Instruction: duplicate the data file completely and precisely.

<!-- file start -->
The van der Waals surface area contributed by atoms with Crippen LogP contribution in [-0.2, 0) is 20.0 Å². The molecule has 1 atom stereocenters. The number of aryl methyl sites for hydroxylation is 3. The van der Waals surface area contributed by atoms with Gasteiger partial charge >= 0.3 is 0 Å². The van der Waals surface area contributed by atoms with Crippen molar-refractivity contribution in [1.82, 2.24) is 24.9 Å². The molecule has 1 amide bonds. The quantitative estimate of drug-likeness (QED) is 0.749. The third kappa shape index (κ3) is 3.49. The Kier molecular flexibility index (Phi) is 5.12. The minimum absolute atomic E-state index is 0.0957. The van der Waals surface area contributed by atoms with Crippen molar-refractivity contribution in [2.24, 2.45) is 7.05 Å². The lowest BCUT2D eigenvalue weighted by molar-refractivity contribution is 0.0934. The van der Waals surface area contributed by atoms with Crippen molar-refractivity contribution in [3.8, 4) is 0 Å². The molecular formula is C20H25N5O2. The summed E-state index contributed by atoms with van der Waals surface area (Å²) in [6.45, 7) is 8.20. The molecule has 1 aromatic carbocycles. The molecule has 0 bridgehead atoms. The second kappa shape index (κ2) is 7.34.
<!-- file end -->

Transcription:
The van der Waals surface area contributed by atoms with Crippen LogP contribution in [-0.2, 0) is 20.0 Å². The molecule has 1 atom stereocenters. The number of aryl methyl sites for hydroxylation is 3. The van der Waals surface area contributed by atoms with Gasteiger partial charge >= 0.3 is 0 Å². The van der Waals surface area contributed by atoms with Crippen molar-refractivity contribution in [1.82, 2.24) is 24.9 Å². The molecule has 1 amide bonds. The quantitative estimate of drug-likeness (QED) is 0.749. The third kappa shape index (κ3) is 3.49. The Kier molecular flexibility index (Phi) is 5.12. The minimum absolute atomic E-state index is 0.0957. The van der Waals surface area contributed by atoms with Crippen molar-refractivity contribution in [2.24, 2.45) is 7.05 Å². The lowest BCUT2D eigenvalue weighted by molar-refractivity contribution is 0.0934. The van der Waals surface area contributed by atoms with Crippen molar-refractivity contribution in [3.8, 4) is 0 Å². The molecular formula is C20H25N5O2. The summed E-state index contributed by atoms with van der Waals surface area (Å²) in [6.45, 7) is 8.20. The molecule has 1 aromatic carbocycles. The molecule has 0 bridgehead atoms. The second kappa shape index (κ2) is 7.34.